Improving Mental Models of End-to-End Encrypted Communication

Conference:  BlackHat USA 2020



The presentation discusses a three-stage approach to shifting users' mental models about end-to-end encryption (E2E). The second stage involves an online survey study to test the effectiveness of short messages in shifting mental models.
  • The second stage of the approach involves an online survey study to test the effectiveness of short messages in shifting mental models about E2E.
  • Short messages were designed to cover single concise talking points and were intended to be easily integrated into applications.
  • Participants were quizzed before and after reading the messages to measure changes in their mental models.
  • The most significant factor in shifting participants' mental models was explaining computationality.
  • Explaining risks clearly and comparing E2E to non-E2E were also effective in shifting mental models.
  • Explaining integrity, authenticity, and how E2E works were not as successful in shifting mental models.
The study found that participants were surprised to learn that internet service providers (ISPs) can access their messages, and that E2E can protect against them. However, participants still had confusion about authenticity, with some conflating it with username and password protection. One participant stated that E2E protects against username and password theft, which is incorrect. This highlights the importance of clarifying the weaknesses and benefits of E2E to correct users' mental models.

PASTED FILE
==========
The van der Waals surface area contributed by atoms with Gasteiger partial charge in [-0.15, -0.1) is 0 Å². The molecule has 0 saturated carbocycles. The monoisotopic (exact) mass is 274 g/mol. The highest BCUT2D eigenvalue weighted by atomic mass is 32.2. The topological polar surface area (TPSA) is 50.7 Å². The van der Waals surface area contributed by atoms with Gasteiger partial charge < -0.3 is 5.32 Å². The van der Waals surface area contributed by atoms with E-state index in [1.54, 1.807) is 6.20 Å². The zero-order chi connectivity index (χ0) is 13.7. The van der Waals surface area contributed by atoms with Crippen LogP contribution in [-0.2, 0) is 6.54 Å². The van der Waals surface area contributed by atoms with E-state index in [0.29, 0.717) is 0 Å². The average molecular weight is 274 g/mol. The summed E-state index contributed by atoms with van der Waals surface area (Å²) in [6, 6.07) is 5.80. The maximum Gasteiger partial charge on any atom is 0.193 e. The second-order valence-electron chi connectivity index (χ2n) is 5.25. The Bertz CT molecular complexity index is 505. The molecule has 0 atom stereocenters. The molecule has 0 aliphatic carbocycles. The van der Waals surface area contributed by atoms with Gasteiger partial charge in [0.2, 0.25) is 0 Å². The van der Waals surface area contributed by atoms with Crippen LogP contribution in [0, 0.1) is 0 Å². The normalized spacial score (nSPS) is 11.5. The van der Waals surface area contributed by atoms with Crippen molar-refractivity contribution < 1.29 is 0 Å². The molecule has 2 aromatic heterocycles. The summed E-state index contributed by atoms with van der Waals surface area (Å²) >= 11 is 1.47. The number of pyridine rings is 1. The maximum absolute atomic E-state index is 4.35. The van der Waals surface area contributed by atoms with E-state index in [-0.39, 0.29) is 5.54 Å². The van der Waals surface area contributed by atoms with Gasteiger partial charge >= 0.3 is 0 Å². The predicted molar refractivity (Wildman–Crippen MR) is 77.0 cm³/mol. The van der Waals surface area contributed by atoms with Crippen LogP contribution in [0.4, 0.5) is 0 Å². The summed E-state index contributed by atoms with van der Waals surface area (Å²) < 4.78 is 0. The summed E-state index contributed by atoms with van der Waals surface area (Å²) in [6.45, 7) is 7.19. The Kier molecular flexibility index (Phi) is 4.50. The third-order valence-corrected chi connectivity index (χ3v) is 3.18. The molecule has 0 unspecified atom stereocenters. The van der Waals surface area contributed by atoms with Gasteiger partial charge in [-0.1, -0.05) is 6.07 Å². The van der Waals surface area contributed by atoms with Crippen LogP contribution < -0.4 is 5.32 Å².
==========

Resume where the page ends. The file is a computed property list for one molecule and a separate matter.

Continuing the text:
Research has repeatedly established that although many messaging apps (WhatsApp, iMessage, Signal etc.) have incorporated end-to-end encryption (E2EE) as a feature, user understandings of E2EE communications are not completely accurate. As a result, some users may turn to less secure platforms (e.g., SMS or landline calls) to exchange confidential information, may not know how to react to some E2EE related tasks, such as performing authentication ceremonies. These misunderstandings can cause users greater security and privacy risks than they realize. Our work aims to tackle this issue by creating and utilizing practical explanations of E2EE to improve the functionality of users' mental models. We developed our educational efforts through a series of user studies. First, we conducted a participatory-design tutorial study (n=25) to understand what information about E2EE is most useful to and will likely be absorbed by end users. Based on the results, we generated short, medium, and long-length educational texts and measured their effectiveness in isolation with an online survey study (n=459). Finally, we evaluated the messages in context with a longitudinal study. We incorporated the best-performing messages into an exemplar open-source messaging app (based on Signal), and asked participants to interact with it for three weeks. Final results of the longitudinal study will be available this early July.In this talk, we will discuss our design approach and the results of our intervention on users' mental models. We will share the implications of our work for the UX design of privacy-preserving communications tools.